2561 U.S. 67
This place came recommended from a couple of different people. I like these people, so I won’t mention their names here. One of them, I’ll call her Ann, said this was her husband’s favorite place, but added that it could be because it is a favorite among ROMEO’s. She explained this to mean ‘Retired Old Men Eating Out’. I looked up the place, it did not have a web site but there was a map. This was good since it is not actually in Festus, but several miles south, a direction I don’t travel often. I took note of the hours of operation. It is only open for dinner (till 8 PM) on Fridays and Saturdays, otherwise it closes at 3 PM. It’s a breakfast-lunch place primarily.
As we left Angel asked me if I knew where it was, I said yes, and repeated the address. She then asked me several questions about whether it was north or south of this or that, which I did not know, so I just repeated the address. “Have you ever been there?” she asked in apparent and inexplicable frustration. “I’ve been by it, I’m sure.” I answered, but it did not seem to relax her mood any. “But you don’t know where it is?” she repeated, I, once again gave her the address. She sighed and got in the car.
She then uncoiled the power cord from around ‘mommy’s little helper’.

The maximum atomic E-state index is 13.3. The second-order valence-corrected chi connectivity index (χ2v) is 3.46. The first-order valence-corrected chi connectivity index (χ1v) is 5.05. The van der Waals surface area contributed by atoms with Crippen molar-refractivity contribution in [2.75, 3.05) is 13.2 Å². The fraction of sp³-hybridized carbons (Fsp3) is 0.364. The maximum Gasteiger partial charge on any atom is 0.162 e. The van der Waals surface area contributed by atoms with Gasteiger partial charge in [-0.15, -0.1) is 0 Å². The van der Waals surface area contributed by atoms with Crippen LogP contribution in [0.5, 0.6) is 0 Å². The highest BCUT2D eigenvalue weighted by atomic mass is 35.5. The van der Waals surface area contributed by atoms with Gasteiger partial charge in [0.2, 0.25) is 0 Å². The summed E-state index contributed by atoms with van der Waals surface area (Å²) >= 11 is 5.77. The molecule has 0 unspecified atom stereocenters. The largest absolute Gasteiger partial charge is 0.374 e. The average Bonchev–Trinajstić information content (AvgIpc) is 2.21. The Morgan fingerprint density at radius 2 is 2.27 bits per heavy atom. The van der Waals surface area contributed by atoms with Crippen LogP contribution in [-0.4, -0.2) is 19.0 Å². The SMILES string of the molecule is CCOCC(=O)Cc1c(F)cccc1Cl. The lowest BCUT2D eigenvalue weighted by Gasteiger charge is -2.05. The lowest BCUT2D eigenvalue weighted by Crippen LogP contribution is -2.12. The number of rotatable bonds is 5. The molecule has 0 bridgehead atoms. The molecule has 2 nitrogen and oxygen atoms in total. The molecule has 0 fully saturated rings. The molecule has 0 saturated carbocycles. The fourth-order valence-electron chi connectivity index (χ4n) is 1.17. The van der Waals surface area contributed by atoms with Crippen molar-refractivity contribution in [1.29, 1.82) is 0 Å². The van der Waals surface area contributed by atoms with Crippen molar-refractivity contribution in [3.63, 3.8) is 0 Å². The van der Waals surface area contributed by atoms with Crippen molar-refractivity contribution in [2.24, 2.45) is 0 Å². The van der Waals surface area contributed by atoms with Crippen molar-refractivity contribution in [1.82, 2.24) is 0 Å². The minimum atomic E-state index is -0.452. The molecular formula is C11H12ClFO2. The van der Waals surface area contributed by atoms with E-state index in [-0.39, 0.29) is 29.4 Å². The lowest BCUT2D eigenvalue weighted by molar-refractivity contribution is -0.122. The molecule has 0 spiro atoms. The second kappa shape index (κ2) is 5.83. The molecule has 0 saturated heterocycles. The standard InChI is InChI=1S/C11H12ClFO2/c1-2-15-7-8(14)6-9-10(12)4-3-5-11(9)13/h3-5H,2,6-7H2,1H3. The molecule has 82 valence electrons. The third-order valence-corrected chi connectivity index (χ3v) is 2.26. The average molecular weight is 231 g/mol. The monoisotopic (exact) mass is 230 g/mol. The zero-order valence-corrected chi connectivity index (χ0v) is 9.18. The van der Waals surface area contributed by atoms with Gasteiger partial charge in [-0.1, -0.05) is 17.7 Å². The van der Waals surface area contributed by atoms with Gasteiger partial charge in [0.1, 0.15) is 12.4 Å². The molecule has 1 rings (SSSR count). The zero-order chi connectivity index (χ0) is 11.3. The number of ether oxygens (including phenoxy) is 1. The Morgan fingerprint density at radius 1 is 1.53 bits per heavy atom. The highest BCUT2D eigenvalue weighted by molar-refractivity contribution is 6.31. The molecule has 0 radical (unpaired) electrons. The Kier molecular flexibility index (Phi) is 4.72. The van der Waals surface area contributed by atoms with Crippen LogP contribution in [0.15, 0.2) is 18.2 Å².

Since she drives around a lot and has dog duties all over the area, a couple years ago we got her a GPS device for the car. I don’t have one since I don’t go to many new places, and I still prefer the old fashioned way, printing out directions from Mapquest.
She had Adam program in the address as she headed out, I couldn’t even find the ‘on’ button. He programmed in the name of the café, and it knew exactly where to go. She clipped it into the Tom-Tom bracket on her dash and gave it a look. “Oh, Okay, I’ve got it.” She said. I stared at the display. It showed a car, ours I assumed, traveling down a road. It indicated we had 2.5 miles to go before a turn. A curve appeared ahead on the display, and sure enough I looked out the windshield and there was a curve. New roads popped up on the display just about the time we passed the intersections in real life. I was glad to not have one of these as my focus was on the device, not the road ahead. Eventually a thin, gravely voice said to turn left in one-half mile. Had I been driving, and focusing on the display, I would have plowed us into a concrete barrier. The countdown to the turn was off by about thirty feet. This didn’t seem to bother Angel though, she relied on reality, not technology, she’s such a girl that way. I was conjuring up a hefty lawsuit, she’s looking out the window.
Tom-Tom got us there without incident, though it didn’t seem to know how to get us into the parking lot. Once again Angel figured it out by herself, by looking out the windshield. “How come it only shows our car?” I asked, staring at the display. Adam sighed, Angel ignored me.